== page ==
…which is to say, “so many books, so little time.”
I found the following quote afixed to a bulletin board at a local Bible college. I located the source on the internet, Sermon #542, preached by Charles H. Spurgeon on 29 November, 1863. He [the Apostle Paul] is inspired, and yet he wants books! He has been preaching at least for thirty years, and yet he wants books! He had seen the Lord, and yet he wants books! He had had a wider experience than most men, and yet he wants books! He had been caught up into the third heaven, and had heard things which it was unlawful for a men to utter, yet he wants books! He had written the major part of the New Testament, and yet he wants books! The apostle says to Timothy and so he says to every preacher, “Give thyself unto reading.” The man who never reads will never be read; he who never quotes will never be quoted. He who will not use the thoughts of other men’s brains, proves that he has no brains of his own. Brethren, what is true of ministers is true of all our people. You need to read. Renounce as much as you will all light literature, but study as much as possible sound theological works, especially the Puritanic writers, and expositions of the Bible. We are quite persuaded that the very best way for you to be spending your leisure, is to be either reading or praying. You may get much instruction from books which afterwards you may use as a true weapon in your Lord and Master’s service. Paul cries, “Bring the books”—join in the cry.
The following quote from 12th century theologian John of Salisbury illustrates the benefit we derive from exploring the wisdom of our fathers preserved by the written word: We are like dwarfs sitting on the shoulders of giants. We see more, and things that are more distant, than they did, not because our sight is superior or because we are taller than they, but because they raise us up, and by their great stature add to ours.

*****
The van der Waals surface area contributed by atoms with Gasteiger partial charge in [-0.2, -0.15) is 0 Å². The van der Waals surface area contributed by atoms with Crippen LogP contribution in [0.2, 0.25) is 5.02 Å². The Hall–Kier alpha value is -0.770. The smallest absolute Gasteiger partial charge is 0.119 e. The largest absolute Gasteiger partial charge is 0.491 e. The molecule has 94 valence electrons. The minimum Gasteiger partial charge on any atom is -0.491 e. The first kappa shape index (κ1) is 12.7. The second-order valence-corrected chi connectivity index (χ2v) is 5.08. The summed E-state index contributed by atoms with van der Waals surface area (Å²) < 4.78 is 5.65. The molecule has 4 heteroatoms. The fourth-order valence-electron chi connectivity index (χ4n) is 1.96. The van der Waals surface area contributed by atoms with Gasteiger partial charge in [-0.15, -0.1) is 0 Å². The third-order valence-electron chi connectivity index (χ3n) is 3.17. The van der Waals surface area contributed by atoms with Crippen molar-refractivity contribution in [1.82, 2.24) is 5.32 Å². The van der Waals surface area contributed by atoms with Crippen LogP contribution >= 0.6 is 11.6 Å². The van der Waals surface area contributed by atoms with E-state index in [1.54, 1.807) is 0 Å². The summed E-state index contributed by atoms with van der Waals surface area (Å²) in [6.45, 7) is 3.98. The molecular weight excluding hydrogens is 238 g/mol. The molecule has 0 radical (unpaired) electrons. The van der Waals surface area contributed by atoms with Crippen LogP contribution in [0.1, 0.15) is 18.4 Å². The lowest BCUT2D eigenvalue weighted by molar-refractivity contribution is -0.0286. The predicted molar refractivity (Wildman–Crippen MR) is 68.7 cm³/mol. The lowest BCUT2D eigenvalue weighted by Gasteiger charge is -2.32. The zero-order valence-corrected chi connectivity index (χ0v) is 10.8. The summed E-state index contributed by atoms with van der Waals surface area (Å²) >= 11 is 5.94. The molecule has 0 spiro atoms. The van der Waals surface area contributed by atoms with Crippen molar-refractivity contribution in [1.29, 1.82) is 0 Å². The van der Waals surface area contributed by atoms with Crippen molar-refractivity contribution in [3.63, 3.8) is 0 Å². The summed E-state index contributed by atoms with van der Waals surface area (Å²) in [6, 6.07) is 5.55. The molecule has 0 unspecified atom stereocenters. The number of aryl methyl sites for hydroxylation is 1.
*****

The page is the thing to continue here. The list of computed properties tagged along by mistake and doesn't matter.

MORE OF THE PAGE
Providentially, my evening devotion from Spurgeon provided this caveat to acquiring knowledge, which he applied to his own writing: We are very concerned that our little book of “Evening Readings” should not be fruitless, and therefore we pray that readers may not be readers only, but doers, of the word. The practice of truth is the most profitable reading of it. Should the reader be impressed with any duty while perusing these pages, let him hasten to fulfil it before the holy glow has departed from his soul…Do not give place to the devil by delay!
Father, how gracious You have been to not only give us the inspired Scriptures for our instruction but also the thoughts and wisdom of those who have been called by Your Name. May we glean from our readings much knowledge, searching the Scriptures always to verify its truth, and led by Your Spirit, may we practice what we have learned. Let us not become puffed up with knowledge but rather, be humbled by it. May all that we say and do be pleasing to You, this day, and every day. O God, grant this for Jesus’ sake, for it is in His Name that we pray. Amen.